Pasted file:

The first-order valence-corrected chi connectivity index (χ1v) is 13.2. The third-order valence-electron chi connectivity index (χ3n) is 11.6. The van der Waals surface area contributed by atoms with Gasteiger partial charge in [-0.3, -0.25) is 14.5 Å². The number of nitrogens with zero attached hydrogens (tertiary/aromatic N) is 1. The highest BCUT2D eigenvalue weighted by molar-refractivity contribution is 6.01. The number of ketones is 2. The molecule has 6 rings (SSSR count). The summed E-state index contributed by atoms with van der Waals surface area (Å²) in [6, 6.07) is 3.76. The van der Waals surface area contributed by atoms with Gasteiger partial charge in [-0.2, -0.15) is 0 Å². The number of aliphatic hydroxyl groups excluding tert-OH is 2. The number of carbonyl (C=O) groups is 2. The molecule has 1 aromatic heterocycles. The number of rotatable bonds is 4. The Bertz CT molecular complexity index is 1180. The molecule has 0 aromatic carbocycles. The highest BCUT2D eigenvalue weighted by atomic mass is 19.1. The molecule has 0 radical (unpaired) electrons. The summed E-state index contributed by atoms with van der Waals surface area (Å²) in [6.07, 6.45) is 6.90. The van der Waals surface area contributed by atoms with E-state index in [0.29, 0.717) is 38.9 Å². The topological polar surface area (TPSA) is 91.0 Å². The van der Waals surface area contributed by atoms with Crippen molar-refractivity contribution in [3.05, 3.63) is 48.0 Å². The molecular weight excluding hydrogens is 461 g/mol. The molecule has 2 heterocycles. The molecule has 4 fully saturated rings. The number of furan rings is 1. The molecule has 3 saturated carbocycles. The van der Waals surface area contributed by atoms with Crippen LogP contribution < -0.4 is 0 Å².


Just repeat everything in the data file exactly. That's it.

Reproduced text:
The first-order valence-corrected chi connectivity index (χ1v) is 13.2. The third-order valence-electron chi connectivity index (χ3n) is 11.6. The van der Waals surface area contributed by atoms with Gasteiger partial charge in [-0.3, -0.25) is 14.5 Å². The number of nitrogens with zero attached hydrogens (tertiary/aromatic N) is 1. The highest BCUT2D eigenvalue weighted by molar-refractivity contribution is 6.01. The number of ketones is 2. The molecule has 6 rings (SSSR count). The summed E-state index contributed by atoms with van der Waals surface area (Å²) in [6, 6.07) is 3.76. The van der Waals surface area contributed by atoms with Gasteiger partial charge in [-0.2, -0.15) is 0 Å². The number of aliphatic hydroxyl groups excluding tert-OH is 2. The number of carbonyl (C=O) groups is 2. The molecule has 1 aromatic heterocycles. The number of rotatable bonds is 4. The Bertz CT molecular complexity index is 1180. The molecule has 0 aromatic carbocycles. The highest BCUT2D eigenvalue weighted by atomic mass is 19.1. The molecule has 0 radical (unpaired) electrons. The summed E-state index contributed by atoms with van der Waals surface area (Å²) in [6.07, 6.45) is 6.90. The van der Waals surface area contributed by atoms with E-state index in [0.29, 0.717) is 38.9 Å². The topological polar surface area (TPSA) is 91.0 Å². The van der Waals surface area contributed by atoms with Crippen molar-refractivity contribution in [3.05, 3.63) is 48.0 Å². The molecular weight excluding hydrogens is 461 g/mol. The molecule has 2 heterocycles. The molecule has 4 fully saturated rings. The number of furan rings is 1. The molecule has 3 saturated carbocycles. The van der Waals surface area contributed by atoms with Crippen LogP contribution < -0.4 is 0 Å².